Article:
When I was pregnant the question I was asked most often—after "What are you having?"—was, "When are you going to move out of the city?" So many people, especially non-NYC dwellers, wanted to know where we planned to put all of the baby's stuff in our small, one bedroom Manhattan apartment. They were shocked to see the baby registry and find out that we planned to get by without so much of the "stuff" they told us we needed.
In fact, when our son turned 1 year old, we were still happily living in our one bedroom apartment, and it actually wasn't all that different. Our friends were amazed when they would come over in the evening and hardly see any evidence of "baby stuff" in sight.
That's because we discovered a few essential baby gear items that made living with a 1-year-old in a one bedroom apartment doable for us. Many families in the city have found their own winning formulas for making it work—some with more children in smaller apartments. It certainly can be done. Here is my list of recommended baby gear that helped make living in our small apartment with a baby doable.
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Because it's on wheels you can easily roll the Dream on Me Convertible Crib out of the way. Photo courtesy of Dream on Me
Find a small crib on wheels that can easily fit through the bedroom door, so you can move the crib from room to room as needed. This gives you the best of both worlds. You have the living area to yourself during nap times and early bedtimes, and you have your bedroom to yourself overnight and don't have to sleep in the same room with your baby unless you choose to. We rolled our babe out to the living room every night when we went to bed for over a year—and it never woke him up! (My pick: Dream On Me 3 In 1 Portable Convertible Crib. The foldable Babyletto is another popular option, and many parents opt to start with a co-sleeper, such as Arm's Reach, that can be rolled right up to the bed for nursing in those early weeks and months.
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No need to take up precious floor space, just clip the genius Lobster High Chair from Phil and Ted onto the table. Photo courtesy of Phil and Ted
The Feeding Chair
Who needs a big, bulky highchair when your baby can sit right at the table with you? There are seats that strap into one of your dining chairs. Or better yet, how about an even more compact and multi-functional baby seat that clips right onto the edge of the table? That way you can take it to restaurants, on vacation, or just to visit friends. (My pick: Phil & Ted's Lobster Highchair)
Storing Baby's Clothes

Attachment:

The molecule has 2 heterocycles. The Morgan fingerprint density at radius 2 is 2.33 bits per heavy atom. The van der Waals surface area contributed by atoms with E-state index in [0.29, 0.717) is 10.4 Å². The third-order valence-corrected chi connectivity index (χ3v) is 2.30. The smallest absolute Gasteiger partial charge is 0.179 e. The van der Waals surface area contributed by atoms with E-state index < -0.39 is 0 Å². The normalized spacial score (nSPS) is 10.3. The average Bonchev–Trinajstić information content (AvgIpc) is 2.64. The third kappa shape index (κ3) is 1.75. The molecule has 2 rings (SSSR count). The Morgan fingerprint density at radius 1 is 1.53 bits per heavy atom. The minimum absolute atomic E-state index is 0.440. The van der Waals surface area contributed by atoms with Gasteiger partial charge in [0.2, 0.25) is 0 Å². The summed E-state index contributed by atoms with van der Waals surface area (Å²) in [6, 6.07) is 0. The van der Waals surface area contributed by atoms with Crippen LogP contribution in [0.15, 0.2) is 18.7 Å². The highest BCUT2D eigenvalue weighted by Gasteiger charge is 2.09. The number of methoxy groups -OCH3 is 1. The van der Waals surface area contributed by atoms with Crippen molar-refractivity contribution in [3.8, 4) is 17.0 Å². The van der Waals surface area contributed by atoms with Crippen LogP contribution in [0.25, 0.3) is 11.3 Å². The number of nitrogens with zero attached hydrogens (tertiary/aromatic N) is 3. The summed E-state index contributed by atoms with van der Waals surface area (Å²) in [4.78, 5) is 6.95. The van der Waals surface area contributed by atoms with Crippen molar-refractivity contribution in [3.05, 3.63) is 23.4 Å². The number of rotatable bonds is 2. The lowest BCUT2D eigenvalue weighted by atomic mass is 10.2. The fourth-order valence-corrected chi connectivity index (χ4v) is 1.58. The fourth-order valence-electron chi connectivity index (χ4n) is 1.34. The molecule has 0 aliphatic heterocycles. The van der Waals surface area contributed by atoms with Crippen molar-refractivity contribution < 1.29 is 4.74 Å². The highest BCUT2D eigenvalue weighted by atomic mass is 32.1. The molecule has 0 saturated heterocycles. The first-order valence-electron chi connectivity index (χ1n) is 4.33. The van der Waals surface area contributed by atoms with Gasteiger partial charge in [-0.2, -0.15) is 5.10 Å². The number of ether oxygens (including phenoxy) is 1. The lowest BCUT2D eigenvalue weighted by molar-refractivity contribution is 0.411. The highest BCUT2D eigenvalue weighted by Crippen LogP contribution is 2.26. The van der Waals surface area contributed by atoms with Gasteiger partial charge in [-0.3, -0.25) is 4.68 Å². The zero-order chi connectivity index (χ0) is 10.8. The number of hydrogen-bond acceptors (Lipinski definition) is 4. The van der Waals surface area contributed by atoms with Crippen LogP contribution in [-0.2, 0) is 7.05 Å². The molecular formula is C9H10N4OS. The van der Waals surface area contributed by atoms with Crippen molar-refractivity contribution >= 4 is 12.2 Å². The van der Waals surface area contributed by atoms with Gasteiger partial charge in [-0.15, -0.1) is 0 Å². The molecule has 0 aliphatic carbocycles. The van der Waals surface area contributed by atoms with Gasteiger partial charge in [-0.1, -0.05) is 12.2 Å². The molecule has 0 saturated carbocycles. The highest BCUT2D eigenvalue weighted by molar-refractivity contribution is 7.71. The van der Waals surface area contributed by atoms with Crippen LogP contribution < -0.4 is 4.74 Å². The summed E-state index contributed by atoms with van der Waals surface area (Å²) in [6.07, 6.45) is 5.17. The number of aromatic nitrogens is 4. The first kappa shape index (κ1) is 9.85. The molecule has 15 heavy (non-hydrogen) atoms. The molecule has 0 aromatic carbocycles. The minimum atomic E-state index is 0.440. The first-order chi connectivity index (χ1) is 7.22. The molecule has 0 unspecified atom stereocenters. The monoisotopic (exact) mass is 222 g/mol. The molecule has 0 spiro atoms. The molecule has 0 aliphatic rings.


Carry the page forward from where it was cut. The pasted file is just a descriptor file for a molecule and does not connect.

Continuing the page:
Bye-bye entertainment system, hello baby dresser. We got rid of our TV stand and instead put our TV on top of drawers for the baby's clothes. One added benefit: that moved the TV and cable box buttons a bit higher and out of the baby's reach once he became mobile. Of course, the setup really means the TV should have a safety harness to the wall for baby proofing.
Contain All Toys
Rather than one of those huge, traditional toy chests, try stackable bins or a storage ottoman for holding baby toys, and keep only as many toys in the apartment as can fit inside it. Think ahead to toddlerdom by getting one with material that is easily wipeable. For the bath, a suction cup caddy or a bath toy bag can hang in the shower and drain bath toys. It's a tidy solution that doesn't use up valuable bathroom storage space.
The Graco Slim Spaces Compact baby Swing will fold up in a jiffy and it's easy to carry. Photo courtesy of Graco
Swings, Bouncers, and More
Get the "portable" or "travel" version when it comes to baby seats, bouncers, and bigger toys. We used our portable baby swing every day, but every night it could fold up and go under the couch out of sight. We also picked a doorway bouncer with the fewest bells and whistles that fit easily in a closet. Great space-saving toy for a toddler? Expandable nylon tunnels that scrunch up into a simple, small hoop.
I'm not sure if city dwellers get by with less "stuff" because our small spaces demand it or because we have so much other cool "stuff" just outside our front doors. Either way, you don't have to leave your tiny apartment just because you're expecting another tiny tenant...unless you want to. Find more city hacks for new parents and baby activities in our NYC Baby Guide.
A version of this article was first published in 2010, but it has since been updated.
Top photo via Shutterstock